July 28, 2017

New archbishop ‘understands needs’ of Hispanic community

Then-Bishop Charles C. Thompson elevates the Eucharist during a special Latino Day of Mercy Mass on Aug. 6, 2016, at St. Benedict Cathedral in Evansville, Ind., to celebrate the Holy Year of Mercy. (Photo courtesy The Message)

Then-Bishop Charles C. Thompson elevates the Eucharist during a special Latino Day of Mercy Mass on Aug. 6, 2016, at St. Benedict Cathedral in Evansville, Ind., to celebrate the Holy Year of Mercy. (Photo courtesy The Message)

By Natalie Hoefer

When Sharon Burns speaks of Archbishop Charles C. Thompson’s dedication to Hispanic ministry, she does so with strength and conviction. As director of Hispanic ministry and director of Catholic Charities for the Diocese of Evansville, Ind., she had a front-seat view of his dedication to serving the Latino community.

“He genuinely cares for the people and has grown to understand their needs, and he wants to proactively address them,” says Burns.

According to a story in Evansville’s diocesan newspaper, The Message, welcoming then-Bishop Thompson as their new shepherd in 2011, he had already identified Hispanic ministry as a priority for the southwestern Indiana diocese.

“He realized from data that we had a growing population throughout the diocese,” says Burns. “He wanted to help them not only in faith formation, but [also] in their ability to participate and navigate fully in the community. He understood that some have needs that are more community-based—for example, that immigration legal services is important to have. That started in his tenure” through Catholic Charities, she says.

As a seminarian, Archbishop Thompson chose to spend one summer learning Spanish in the Diocese of Brownsville, Texas, along the Mexico border. So when he came to the Evansville Diocese, he was able to celebrate Mass and other sacraments in Spanish.

But Burns describes Archbishop Thompson as one who likes to relate to people, and his limited Spanish-speaking skills prevented him from conversing in the language.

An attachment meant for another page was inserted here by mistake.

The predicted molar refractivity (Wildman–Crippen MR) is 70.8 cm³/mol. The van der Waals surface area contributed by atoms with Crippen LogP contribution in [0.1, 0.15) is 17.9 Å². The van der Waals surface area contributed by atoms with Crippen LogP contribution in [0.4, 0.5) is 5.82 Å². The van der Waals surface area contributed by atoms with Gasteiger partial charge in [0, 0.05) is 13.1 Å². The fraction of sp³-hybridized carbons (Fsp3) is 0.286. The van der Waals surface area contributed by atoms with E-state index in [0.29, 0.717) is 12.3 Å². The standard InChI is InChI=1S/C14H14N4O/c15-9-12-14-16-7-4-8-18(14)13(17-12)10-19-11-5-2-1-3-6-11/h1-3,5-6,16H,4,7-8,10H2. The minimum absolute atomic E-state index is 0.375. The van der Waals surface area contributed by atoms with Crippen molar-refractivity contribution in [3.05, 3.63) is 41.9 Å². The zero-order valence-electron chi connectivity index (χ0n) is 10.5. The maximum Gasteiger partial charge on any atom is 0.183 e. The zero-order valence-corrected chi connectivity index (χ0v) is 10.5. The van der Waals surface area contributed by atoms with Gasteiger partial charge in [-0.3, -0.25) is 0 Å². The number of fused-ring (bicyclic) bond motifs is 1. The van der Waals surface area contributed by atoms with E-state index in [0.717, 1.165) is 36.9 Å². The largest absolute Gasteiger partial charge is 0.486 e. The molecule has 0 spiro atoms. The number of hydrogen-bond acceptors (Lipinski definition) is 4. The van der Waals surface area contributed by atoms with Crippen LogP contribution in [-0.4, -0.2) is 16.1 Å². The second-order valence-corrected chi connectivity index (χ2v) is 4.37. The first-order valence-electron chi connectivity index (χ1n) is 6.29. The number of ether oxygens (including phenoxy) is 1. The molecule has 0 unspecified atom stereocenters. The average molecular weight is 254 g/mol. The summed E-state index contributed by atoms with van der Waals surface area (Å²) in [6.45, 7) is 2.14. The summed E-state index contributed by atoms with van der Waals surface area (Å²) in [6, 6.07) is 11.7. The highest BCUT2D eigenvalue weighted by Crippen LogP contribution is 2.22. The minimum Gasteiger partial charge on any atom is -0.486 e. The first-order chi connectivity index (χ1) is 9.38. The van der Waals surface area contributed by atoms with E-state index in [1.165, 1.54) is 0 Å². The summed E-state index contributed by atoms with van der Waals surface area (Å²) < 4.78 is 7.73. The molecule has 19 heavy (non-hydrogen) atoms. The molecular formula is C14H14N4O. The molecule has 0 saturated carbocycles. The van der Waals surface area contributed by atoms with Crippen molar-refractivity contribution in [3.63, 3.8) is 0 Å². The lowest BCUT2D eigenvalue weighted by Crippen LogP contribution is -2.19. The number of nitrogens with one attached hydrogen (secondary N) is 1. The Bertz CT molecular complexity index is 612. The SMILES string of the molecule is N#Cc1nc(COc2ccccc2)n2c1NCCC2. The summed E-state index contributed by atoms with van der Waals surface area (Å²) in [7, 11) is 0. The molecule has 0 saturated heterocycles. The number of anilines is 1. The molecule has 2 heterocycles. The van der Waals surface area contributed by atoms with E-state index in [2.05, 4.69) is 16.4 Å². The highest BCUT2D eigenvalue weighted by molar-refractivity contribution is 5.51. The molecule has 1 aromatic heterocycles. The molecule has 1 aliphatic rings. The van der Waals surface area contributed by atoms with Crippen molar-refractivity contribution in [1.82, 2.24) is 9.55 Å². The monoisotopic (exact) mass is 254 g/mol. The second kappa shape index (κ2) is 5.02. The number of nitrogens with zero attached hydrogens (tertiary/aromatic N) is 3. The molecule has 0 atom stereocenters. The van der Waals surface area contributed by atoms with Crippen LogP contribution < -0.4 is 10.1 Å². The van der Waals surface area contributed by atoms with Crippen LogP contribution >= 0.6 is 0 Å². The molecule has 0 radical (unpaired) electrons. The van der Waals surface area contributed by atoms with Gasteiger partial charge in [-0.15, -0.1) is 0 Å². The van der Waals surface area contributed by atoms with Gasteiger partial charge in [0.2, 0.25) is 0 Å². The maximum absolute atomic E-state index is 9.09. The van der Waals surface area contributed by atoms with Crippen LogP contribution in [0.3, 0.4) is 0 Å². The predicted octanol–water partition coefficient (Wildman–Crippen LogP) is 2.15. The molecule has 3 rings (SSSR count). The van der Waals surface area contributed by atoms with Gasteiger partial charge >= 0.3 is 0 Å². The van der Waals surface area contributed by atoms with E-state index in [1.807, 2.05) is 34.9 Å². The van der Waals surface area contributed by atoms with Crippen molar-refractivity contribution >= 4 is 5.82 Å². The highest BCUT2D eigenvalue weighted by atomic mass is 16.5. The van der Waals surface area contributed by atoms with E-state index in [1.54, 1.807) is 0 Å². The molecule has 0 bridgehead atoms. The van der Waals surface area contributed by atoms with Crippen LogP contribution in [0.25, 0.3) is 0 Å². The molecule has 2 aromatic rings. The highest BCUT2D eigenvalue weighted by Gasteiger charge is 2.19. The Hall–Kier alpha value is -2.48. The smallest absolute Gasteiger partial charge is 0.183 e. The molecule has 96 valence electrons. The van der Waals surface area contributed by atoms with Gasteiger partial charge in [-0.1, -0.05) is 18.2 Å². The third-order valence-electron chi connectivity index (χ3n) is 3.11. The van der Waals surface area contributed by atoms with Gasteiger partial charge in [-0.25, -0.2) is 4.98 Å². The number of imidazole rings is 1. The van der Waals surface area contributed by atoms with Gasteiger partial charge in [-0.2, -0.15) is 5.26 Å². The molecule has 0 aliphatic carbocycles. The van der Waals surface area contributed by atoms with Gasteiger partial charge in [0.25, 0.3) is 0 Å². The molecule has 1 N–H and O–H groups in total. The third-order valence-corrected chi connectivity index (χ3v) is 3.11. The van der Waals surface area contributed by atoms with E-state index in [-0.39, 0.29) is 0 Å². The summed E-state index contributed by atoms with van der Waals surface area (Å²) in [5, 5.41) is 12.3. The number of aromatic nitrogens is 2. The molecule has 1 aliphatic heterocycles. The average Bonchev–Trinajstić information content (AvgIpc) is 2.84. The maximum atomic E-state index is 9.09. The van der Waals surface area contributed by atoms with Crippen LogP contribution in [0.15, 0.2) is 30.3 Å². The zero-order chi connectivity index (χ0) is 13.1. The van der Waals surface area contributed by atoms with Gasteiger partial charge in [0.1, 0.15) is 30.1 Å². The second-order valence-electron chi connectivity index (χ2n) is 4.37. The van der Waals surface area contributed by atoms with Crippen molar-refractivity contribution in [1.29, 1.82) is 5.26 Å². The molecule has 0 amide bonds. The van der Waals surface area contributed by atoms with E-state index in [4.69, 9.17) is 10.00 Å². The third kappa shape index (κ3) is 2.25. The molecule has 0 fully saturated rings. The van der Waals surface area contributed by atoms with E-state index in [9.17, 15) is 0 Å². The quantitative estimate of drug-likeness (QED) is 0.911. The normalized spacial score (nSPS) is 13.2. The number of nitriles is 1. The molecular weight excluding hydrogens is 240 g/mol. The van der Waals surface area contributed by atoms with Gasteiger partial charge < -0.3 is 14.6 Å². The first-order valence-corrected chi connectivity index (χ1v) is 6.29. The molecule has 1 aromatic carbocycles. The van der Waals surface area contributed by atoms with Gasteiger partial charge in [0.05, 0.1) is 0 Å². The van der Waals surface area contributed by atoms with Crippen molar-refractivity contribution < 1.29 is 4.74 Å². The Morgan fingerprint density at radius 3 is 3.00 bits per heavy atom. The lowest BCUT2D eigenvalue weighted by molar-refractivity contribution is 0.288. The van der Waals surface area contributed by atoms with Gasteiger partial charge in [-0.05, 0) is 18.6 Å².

So for more than a year, he met for lunch almost weekly with one of her Spanish-speaking employees in Catholic Charities to converse in Spanish in order to improve his skills.

“To carve out a lunch almost every week and meet with a staff member—that’s quite a commitment,” she says. “I tried, and I couldn’t do it.”

Within the last three years, he also spent a month participating in an intensive Spanish language program at the Mexican American Catholic College in San Antonio, Texas.

Such commitment to improve his ability to converse in Spanish is indicative of another common trait of the archbishop, says Burns: “He reaches out to get what he needs to serve God better and do a better job.”

To serve the Hispanic community better, then-Bishop Thompson reached out in another way—he reached out in search of Latino seminarians to be ordained in the Evansville Diocese.

Now a priest, then-seminarian Homero Rodriguez, a native of Mexico, was contacted by a friend who was in priestly formation for the Evansville Diocese. The friend commented that the diocese had priests who spoke Spanish, but no Latino priests, and that Bishop Thompson was looking for Hispanic men to serve in the diocese.

“I thought about it for quite a few months,” says Father Rodriguez. “It kind of stuck in my head.”

He came to the diocese “just kind of like checking out whether I liked the diocese or city, just basically to have an experience of the language and Church,” Father Rodriguez admits.

When he finally met with then-Bishop Thompson, “I didn’t know he was studying Spanish,” the priest says. “We had a very pleasant conversation. Every time he could, he spoke Spanish to me. It was just enjoyable. Because of him, I decided to stay.”

And thanks to then-Bishop Thompson, two more Latino seminarians will be ordained for the diocese next summer, says Father Rodriguez, who was ordained last December.

“I see this as one of his most significant efforts,” says Burns. Bringing in the Latino seminarians “has been positively received by all of the community,” not just the Hispanics, she notes.

Speaking for the Catholic Hispanic community of the Evansville Diocese, Father Rodriguez admits they are sad to see their bishop go.

“People are definitely going to miss him,” he says. “We had a farewell Mass for him. I saw people from the Hispanic community who came from almost an hour away just to say goodbye to him. That speaks volumes of not only his personality, but his leadership in the diocese.

“Part of our prayers is that we get a man of his conviction, his love for the Hispanic community, somebody who is willing to listen.”

When it comes to Archbishop Thompson’s efforts for the Hispanic community, Burns says, “There’s no doubt in my mind it’s for a love of Jesus Christ. His love for Jesus motivates everything he does.

“His sights are clearly set on the kingdom of God, not just for himself but for all people.” †

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